We took possession of the parlor, built a fire in the fireplace (which draws perfectly) and drank to the long life of the house.

— Daniel Chester French, “Garden Notebook,” September 7, 1901, Volume I: page 65

Completed in 1901, the nine-bedroom stucco-clad Residence was designed by Henry Bacon, later renowned as the architect of the Lincoln Memorial in Washington D. C. The Residence incorporates several architectural styles: English Georgian, American Colonial Revival, and references to Italian villa architecture. The exterior bears generalized Colonial Revival details (general symmetry, dormers, and shutters), and the siting of the house on a ridge with splendid views from the porches and terraces is more likely drawn from Italian sources.  The overall design must have been deeply appealing to French because it combined the form of his grandfather’s beloved Chester, NH, Colonial Revival house with nostalgic references to the architecture seen during his Italian travels.

The Residence contains antique furnishings that were either family heirlooms or bought by the sculptor at local antique auctions. Some elements were reused or recycled from other structures. French was a proponent of “adaptive reuse,” and repurposed the original Warner farmhouse’s doors, molding, and fireplace surround.  He installed silver-plated knobs and hinges rescued from a New York City townhouse under demolition. Although French’s daughter made changes in furnishings, decoration, and structure after Chesterwood passed to her ownership, the house is essentially the same as it was when it served as the family’s summer retreat.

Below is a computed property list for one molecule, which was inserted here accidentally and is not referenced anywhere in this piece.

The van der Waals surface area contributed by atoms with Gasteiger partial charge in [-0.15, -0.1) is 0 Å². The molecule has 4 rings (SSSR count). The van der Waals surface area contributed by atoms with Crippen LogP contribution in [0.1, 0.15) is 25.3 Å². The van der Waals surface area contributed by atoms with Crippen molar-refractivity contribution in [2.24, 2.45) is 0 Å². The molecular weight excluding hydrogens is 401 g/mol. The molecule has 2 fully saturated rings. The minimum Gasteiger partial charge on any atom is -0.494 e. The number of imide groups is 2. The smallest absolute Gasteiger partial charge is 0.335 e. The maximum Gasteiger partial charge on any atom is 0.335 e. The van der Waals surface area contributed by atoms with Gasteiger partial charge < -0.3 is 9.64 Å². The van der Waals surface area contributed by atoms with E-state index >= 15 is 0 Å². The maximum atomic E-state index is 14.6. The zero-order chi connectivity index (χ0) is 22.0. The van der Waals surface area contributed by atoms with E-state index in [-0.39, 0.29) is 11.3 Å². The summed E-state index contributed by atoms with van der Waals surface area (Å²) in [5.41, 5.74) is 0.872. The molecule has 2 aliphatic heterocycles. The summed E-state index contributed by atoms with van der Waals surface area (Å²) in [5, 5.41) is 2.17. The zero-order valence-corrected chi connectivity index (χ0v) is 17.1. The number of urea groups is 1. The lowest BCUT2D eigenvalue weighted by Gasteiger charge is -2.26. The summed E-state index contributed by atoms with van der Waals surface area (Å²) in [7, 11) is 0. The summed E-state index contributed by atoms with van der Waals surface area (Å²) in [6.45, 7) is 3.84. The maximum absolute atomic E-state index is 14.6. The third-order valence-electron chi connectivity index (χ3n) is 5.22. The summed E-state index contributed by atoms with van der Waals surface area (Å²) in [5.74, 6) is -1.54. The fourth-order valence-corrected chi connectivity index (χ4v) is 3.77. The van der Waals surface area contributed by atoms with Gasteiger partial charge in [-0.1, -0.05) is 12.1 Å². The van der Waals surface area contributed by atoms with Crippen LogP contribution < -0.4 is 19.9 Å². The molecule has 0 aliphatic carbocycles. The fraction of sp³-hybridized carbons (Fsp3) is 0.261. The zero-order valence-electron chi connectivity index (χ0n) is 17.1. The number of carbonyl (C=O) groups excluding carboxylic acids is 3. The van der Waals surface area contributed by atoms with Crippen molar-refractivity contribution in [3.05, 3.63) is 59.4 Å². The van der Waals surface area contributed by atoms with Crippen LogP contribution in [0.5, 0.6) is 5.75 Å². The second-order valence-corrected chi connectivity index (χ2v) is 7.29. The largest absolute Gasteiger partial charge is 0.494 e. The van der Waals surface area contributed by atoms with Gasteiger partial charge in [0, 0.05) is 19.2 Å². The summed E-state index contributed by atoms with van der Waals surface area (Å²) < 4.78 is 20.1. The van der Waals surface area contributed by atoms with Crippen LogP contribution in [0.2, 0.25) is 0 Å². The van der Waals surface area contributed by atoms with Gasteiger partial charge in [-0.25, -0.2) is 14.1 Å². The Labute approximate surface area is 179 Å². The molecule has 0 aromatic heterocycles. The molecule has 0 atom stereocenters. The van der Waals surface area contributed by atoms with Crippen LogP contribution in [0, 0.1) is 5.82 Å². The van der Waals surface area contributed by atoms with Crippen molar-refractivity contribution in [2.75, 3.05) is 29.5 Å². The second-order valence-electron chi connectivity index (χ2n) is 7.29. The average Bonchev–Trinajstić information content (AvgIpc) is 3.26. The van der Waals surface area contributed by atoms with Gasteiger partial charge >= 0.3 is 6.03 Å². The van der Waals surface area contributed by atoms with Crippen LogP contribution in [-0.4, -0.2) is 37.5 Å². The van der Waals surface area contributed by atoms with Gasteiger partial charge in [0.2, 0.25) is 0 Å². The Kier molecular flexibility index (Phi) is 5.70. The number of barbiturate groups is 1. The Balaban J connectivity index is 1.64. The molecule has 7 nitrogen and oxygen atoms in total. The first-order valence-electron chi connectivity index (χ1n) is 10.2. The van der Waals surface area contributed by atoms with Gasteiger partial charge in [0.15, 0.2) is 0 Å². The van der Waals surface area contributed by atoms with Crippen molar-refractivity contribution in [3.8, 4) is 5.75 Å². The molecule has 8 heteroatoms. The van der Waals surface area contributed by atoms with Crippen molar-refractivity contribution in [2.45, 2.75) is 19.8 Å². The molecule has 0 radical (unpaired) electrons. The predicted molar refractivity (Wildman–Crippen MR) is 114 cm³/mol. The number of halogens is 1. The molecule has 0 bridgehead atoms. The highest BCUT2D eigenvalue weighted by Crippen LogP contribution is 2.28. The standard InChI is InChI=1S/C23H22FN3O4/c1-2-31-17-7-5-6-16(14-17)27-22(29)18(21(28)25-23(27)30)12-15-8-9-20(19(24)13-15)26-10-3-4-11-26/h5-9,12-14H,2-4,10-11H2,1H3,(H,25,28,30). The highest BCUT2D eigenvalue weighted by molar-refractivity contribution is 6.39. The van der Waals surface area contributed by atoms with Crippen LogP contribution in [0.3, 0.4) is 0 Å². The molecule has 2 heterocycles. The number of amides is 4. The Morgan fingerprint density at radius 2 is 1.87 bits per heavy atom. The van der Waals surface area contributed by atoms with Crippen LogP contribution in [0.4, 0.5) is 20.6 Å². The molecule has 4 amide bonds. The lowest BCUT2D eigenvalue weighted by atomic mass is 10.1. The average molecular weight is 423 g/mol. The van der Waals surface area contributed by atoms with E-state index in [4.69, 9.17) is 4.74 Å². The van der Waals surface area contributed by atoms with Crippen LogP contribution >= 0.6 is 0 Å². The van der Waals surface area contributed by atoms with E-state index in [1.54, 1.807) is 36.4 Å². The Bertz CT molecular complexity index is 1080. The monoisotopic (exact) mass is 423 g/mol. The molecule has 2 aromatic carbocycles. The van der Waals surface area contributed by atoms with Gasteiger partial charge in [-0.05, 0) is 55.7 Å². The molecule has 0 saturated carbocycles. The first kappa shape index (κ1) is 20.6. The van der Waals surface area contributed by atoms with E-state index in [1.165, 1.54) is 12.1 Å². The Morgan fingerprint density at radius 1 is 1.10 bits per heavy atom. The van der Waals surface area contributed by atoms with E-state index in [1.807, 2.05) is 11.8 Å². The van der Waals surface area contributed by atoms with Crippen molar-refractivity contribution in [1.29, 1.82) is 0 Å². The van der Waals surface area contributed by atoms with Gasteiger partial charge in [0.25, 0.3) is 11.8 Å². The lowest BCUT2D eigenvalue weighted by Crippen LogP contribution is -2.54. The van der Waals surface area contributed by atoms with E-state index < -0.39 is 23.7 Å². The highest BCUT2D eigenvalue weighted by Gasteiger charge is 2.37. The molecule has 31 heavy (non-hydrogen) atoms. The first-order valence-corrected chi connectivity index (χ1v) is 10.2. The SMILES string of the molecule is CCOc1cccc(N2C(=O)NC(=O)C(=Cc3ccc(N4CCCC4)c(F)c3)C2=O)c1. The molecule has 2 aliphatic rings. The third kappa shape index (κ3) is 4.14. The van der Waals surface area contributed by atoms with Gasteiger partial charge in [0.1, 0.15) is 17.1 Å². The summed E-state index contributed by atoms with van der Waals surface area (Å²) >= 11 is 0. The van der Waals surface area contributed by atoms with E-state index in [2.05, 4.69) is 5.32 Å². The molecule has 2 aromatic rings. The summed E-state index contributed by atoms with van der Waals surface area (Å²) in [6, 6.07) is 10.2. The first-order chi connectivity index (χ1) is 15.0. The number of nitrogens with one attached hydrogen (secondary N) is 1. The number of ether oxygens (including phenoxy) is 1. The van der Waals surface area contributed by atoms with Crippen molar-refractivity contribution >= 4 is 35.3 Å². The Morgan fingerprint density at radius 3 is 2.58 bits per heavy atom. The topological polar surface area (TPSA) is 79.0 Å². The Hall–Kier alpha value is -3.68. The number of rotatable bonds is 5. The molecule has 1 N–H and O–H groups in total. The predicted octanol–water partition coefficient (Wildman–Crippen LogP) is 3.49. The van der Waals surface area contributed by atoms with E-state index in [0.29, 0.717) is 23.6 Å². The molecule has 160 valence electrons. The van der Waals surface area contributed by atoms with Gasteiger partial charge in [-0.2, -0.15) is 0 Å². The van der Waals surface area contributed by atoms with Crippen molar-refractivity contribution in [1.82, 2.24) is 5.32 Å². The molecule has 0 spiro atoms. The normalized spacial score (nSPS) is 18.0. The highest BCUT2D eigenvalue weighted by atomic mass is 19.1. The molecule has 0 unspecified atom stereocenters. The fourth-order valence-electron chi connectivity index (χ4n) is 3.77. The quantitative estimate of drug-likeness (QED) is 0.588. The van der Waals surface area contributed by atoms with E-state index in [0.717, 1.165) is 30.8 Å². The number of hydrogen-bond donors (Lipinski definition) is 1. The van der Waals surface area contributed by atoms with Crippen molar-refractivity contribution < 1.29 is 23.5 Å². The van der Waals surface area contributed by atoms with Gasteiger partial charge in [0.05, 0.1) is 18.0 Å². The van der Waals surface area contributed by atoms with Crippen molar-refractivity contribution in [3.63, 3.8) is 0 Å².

The second floor of the Residence is currently being rehabilitated in order to expand Chesterwood’s Artist-in-Residence program. The exterior of Residence was rehabilitated in 2015-16, and restoration work on the east breakfast porch has been completed.